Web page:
R. Paul Wilson On: The Real Victims Of Cons And Scams

R. Paul Wilson On: The Real Victims Of Cons And Scams

It should be no surprise to learn that I am eternally fascinated by cons, scams and cheating of all types and this ranges from dishonest play at the card table to stealing cash from someone’s mattress.

The spectrum of fraud and deception includes everything from the audacious con games of Count Victor Lustig to the lowest of the low and how they trick granny out of her life’s savings.

But is talking about the ingenuity of deception a distraction from the reality of who gets conned the most – does exploring the art of the con somehow fail to recognize the real victims?

Is This A Distraction?

Someone I respect in this field – easily an expert on deception himself – rightly points out that the Hollywood version of con men* is light years apart from common hustlers who prey not on evil casino magnates or high-society villains but on elderly or uneducated people who are easily manipulated.

I’ve heard him make this point many times and I think he’s 100% right – in fact, it was an important factor in how we wrote and produced The Real Hustle for the BBC.

The Real Hustle
Image: The Real Hustle/IMDb

It was important to us from the beginning not to target the easiest victims of any particular con game.

Many cons prey on the over 70s because there are multiple factors that make them susceptible to suggestion.

This is not just about senility, it’s about social change, feeling isolated or ignored, as well as declining mental and physical health.

So yes, call center cons, spam mail, phishing attacks, and door-to-door thieves try to shoot the easiest fish in the barrel but on the TV show we (Alex and I) were determined to prove these cons could work on anyone so we specifically selected younger marks from all walks of life in order to appeal to (and inform) a wider audience.

The Persistent Positive

The result was that The Real Hustle went for 11 seasons and would easily have gone for more if not for burnout on the part of production and the fact that most people we could target now knew who we were and what we looked like thanks to the success of the show!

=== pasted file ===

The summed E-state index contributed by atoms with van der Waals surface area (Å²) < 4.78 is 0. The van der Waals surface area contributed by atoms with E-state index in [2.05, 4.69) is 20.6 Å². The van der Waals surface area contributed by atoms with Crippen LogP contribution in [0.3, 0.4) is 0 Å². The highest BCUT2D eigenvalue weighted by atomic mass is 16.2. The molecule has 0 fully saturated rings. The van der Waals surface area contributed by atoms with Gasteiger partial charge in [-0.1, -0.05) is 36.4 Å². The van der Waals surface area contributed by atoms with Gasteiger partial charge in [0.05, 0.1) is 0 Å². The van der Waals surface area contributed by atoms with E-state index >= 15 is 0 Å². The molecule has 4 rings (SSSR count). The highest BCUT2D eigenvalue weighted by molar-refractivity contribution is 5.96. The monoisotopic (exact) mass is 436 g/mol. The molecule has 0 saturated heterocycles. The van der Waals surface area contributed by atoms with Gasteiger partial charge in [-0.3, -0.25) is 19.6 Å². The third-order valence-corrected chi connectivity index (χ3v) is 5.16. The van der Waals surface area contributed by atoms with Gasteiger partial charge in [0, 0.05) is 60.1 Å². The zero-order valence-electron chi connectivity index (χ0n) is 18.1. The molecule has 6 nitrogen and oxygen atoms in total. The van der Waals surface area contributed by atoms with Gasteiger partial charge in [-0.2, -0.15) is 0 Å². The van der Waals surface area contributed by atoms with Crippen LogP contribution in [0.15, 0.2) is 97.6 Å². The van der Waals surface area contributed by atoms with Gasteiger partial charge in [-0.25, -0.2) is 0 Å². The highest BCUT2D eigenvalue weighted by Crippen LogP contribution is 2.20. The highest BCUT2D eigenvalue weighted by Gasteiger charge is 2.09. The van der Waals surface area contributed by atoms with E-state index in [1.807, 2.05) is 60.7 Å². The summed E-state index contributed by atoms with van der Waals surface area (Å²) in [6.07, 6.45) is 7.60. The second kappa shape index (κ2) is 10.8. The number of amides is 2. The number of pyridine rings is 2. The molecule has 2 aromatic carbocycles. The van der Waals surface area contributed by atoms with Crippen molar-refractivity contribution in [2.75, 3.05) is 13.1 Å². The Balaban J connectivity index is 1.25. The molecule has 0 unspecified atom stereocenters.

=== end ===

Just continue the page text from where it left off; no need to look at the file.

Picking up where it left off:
Police officers told me that scams were being reported much more than before and the show was often credited by people as the reason they recognized the scam before it was too late.

Street scammers knew us on sight and were strangely friendly and quick to tell us we had made their life a lot more difficult, to which I always replied: “GOOD!”

We became the face of “Scamnesty,” a campaign to identify scam mail and I met Marilyn Baldwin.

Her mother Jessica became targeted by heartless a**holes telling her not to talk to her family, that evil spirits haunted her, and that she would die if she didn’t sell everything she owned and send them the money.

I spoke at Scotland Yard and Cambridge University to explore the way both scammers and their victims think, and I published an academic paper with Frank Stajano to help people understand scam victims instead of dismissing them as stupid or naive or gullible.

Eventually, I wrote “The Art of the Con” to record my own experiences learning how con games worked after being granted – through my TV work – the unique opportunity to perform these crimes without suffering the consequences (for me or our “victims”).

In short, by creating an entertaining exposé of con games in action we (Alex, Jess and I) noticed a definite public benefit with millions of viewers suddenly aware that con games not only work but that they might work on anyone, including people they care about.